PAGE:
5 Important Facts About Tardive Dyskinesia

The potential risks associated with prescription medications are often neglected, despite the fact that they can lead to serious health problems. One of these risks is tardive dyskinesia, a side effect that can develop as a result of taking antipsychotic medication. This condition is especially prevalent in patients who require long-term treatment for managing their health conditions. Therefore, it’s crucial to have a good understanding of tardive dyskinesia if you’re on antipsychotic drugs.

It’s crucial to have knowledge about tardive dyskinesia to recognize its symptoms and seek medical attention promptly. Here are five essential facts that everyone should be aware of regarding this condition.

1. Tardive Dyskinesia is a Side Effect of Certain Medications

Tardive dyskinesia is not a standalone health condition, but rather a side effect caused by certain medications. It develops after prolonged use of medications commonly prescribed for treating mental illnesses, specifically antipsychotic medications. Studies suggest that one in every four patients who receive long-term treatment with antipsychotics will develop tardive dyskinesia. Apart from antipsychotic medications, some anti-nausea medications can also cause tardive dyskinesia. Unfortunately, even if the medication causing tardive dyskinesia is discontinued, the symptoms may persist.

2. There Are Two Types of Tardive Dyskinesia

Tardive dyskinesia is a medical condition marked by involuntary and abrupt stiff, twitchy movements. Typically, tardive dyskinesia occurs in one of two ways: either in the face or in the limbs.

There are two types of symptoms associated with tardive dyskinesia, which doctors categorize as orofacial dyskinesia and dyskinesia of the limbs. Orofacial dyskinesia refers to symptoms that affect the lips, jaw, tongue, and other facial muscles, including fast blinking, chewing, smacking of the lips, and frowning. Dyskinesia of the limbs, on the other hand, describes symptoms that exclusively affect the arms, legs, fingers, and toes, such as wiggling fingers or toes, tapping feet, swaying side to side, and flapping arms. It’s worth noting that some people can experience symptoms in both the face and limbs, and the specific symptoms can vary depending on the type of tardive dyskinesia one develops.

3. Developing Tardive Dyskinesia Can Leave You With Permanent Symptoms

If you develop tardive dyskinesia, it’s crucial to consult with your doctor because this side effect is very prevalent – affecting as many as 30 to 50 percent of people who take antipsychotic medications. Unfortunately, tardive dyskinesia does not always go away and may become permanent, resulting in stiff and jerky movements that can last a lifetime.

However, there is hope. While the symptoms may not disappear entirely, they can be managed or eased in some cases. Your doctor may suggest changing your medication, adjusting the dosage, or adding a different medication to control or alleviate symptoms. If you’re living with tardive dyskinesia, it’s important to discuss these options with your doctor.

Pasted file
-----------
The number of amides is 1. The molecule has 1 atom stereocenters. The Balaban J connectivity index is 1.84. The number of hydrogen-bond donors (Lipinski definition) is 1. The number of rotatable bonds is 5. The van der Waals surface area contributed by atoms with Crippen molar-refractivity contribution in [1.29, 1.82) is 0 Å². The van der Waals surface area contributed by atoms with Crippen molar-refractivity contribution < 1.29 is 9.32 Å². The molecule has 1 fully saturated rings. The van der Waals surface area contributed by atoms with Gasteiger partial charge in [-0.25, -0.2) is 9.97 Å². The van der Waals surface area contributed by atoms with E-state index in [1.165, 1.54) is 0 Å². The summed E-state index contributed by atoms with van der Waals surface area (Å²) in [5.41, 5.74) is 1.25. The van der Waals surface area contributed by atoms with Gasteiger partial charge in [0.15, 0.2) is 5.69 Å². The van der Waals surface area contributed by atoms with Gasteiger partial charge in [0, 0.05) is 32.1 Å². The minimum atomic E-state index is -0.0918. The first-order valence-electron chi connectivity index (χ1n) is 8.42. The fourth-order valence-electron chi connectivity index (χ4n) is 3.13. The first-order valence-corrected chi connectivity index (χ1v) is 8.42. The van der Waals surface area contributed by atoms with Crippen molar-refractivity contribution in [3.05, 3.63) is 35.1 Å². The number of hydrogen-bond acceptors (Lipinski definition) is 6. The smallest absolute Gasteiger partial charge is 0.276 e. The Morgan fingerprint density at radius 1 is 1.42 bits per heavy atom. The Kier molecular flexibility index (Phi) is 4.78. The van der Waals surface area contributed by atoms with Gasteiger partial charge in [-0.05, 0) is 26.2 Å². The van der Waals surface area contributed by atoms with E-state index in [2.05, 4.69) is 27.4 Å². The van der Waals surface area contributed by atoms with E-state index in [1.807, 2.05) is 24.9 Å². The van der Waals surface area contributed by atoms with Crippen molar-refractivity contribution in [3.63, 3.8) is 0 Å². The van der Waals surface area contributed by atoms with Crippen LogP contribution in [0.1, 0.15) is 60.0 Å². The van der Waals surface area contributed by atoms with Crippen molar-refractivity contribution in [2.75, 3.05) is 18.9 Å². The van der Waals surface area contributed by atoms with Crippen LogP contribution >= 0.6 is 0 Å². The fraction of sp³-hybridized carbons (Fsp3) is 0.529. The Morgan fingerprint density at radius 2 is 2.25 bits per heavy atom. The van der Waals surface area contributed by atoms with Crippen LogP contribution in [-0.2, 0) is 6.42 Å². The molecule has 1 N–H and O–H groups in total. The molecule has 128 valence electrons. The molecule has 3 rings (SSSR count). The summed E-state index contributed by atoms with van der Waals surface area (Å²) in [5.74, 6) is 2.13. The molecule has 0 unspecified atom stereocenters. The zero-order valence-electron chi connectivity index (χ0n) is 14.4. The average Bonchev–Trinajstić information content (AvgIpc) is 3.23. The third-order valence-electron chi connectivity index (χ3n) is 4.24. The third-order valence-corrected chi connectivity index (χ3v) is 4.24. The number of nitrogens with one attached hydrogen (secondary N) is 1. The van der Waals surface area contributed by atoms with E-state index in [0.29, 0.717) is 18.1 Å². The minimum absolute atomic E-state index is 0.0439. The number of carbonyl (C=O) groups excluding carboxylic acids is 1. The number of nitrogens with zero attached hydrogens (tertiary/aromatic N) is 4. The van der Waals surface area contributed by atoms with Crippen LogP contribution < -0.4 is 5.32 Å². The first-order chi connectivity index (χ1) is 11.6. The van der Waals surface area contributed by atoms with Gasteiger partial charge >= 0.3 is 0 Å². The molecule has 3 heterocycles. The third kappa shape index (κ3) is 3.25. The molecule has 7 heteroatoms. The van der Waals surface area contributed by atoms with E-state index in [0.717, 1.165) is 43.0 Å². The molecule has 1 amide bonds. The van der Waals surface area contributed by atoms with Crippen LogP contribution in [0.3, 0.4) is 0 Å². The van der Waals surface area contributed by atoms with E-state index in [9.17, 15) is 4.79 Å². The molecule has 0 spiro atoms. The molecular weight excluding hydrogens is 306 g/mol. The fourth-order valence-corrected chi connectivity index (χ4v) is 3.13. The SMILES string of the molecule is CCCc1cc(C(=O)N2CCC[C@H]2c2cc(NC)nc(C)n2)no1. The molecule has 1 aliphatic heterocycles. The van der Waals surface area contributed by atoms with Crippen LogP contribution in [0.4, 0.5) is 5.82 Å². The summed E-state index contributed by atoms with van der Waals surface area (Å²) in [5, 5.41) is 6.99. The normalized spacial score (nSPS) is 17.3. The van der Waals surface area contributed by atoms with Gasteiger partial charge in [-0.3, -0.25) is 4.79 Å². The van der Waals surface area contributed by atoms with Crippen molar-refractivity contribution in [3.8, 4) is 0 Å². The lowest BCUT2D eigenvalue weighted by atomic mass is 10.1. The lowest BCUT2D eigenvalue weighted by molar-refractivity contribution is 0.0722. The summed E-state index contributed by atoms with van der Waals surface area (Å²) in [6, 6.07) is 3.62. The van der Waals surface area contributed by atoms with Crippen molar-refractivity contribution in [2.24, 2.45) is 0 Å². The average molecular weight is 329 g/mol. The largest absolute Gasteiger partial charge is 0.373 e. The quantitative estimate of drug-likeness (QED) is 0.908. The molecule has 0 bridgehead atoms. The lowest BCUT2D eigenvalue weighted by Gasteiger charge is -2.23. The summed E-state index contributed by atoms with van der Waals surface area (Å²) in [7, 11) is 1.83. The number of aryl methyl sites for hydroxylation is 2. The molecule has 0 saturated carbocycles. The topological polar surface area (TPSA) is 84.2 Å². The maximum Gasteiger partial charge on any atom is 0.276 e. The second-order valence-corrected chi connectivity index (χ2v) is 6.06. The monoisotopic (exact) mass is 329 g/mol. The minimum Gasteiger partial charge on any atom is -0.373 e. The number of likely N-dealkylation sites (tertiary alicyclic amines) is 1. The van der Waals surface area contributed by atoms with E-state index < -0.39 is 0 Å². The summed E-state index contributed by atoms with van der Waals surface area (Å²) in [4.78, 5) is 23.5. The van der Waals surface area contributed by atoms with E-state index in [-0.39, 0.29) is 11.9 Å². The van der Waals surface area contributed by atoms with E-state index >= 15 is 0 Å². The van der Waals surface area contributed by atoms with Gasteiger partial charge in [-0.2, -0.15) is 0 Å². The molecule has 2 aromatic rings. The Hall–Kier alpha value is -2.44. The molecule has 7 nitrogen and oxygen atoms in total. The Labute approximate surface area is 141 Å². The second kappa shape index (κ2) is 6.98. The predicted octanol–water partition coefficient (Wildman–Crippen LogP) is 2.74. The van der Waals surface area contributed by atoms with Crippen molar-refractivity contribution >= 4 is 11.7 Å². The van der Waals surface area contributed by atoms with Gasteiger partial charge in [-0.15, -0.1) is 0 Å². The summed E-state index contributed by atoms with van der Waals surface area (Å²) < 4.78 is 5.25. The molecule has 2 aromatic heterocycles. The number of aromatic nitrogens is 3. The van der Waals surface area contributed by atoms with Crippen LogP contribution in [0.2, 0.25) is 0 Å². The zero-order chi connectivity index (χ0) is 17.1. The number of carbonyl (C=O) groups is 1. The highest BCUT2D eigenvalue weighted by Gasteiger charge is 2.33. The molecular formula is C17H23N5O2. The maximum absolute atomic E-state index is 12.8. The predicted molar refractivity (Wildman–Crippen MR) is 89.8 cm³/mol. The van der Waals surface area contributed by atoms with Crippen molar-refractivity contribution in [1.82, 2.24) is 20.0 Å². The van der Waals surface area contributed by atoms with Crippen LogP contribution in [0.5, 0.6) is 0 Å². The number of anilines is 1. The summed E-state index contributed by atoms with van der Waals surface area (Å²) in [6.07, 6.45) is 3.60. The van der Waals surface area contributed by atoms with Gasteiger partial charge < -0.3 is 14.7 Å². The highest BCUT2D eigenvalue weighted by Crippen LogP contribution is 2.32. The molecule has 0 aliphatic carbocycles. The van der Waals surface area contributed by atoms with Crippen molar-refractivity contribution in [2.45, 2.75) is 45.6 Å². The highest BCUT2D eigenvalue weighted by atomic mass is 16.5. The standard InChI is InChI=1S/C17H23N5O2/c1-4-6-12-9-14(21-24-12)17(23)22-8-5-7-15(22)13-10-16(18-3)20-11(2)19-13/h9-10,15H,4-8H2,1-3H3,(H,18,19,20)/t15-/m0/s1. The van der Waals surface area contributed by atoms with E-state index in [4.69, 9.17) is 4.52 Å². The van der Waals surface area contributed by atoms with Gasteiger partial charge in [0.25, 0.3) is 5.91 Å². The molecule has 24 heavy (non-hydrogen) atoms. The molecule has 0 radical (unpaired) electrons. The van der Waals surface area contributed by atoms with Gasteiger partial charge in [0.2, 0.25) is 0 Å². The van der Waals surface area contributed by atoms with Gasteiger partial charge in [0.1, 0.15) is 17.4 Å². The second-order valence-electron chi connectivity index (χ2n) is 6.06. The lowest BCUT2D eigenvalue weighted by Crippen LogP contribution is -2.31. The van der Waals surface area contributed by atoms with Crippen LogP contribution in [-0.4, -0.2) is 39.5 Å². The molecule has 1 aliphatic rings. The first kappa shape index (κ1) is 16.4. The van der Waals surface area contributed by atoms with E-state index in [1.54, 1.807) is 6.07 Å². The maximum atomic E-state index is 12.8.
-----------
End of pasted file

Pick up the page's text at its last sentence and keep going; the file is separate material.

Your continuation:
4. Taking Any Antipsychotic Medication Can Cause Tardive Dyskinesia

The leading cause of tardive dyskinesia is antipsychotic medication, particularly those used to treat conditions such as bipolar disorder, schizophrenia, and other mental health issues. These medications, also referred to as neuroleptic drugs, function by blocking dopamine – a chemical in the brain that enables smooth muscle movement. As a result, when these medications interfere with the function of dopamine, movements can become jerky and uncontrollable.

Typically, tardive dyskinesia is caused by antipsychotic medications when taken for more than three months. The same is true for other medications that list tardive dyskinesia as a side effect, including drugs for acid reflux, nausea, and stomach and digestive problems.

5. Natural Remedies May Help Some Tardive Dyskinesia Symptoms

Adjusting medication is a common method to treat or manage tardive dyskinesia. By making changes to the medications causing the side effect, symptoms can be controlled or alleviated.

In addition to working with your doctor to modify your medication, alternative treatments may also be helpful. Some studies have shown that Ginkgo biloba, vitamin E, vitamin B6, and melatonin can provide a small benefit to people with tardive dyskinesia. However, it’s crucial to speak with your doctor before trying any supplements or alternative treatments.

If you’re taking antipsychotic medications or other medications that may cause tardive dyskinesia, it’s essential to understand the risks. Discussing this condition with your doctor, knowing what to expect, and being prepared for potential changes in your health can help you manage the side effect more effectively.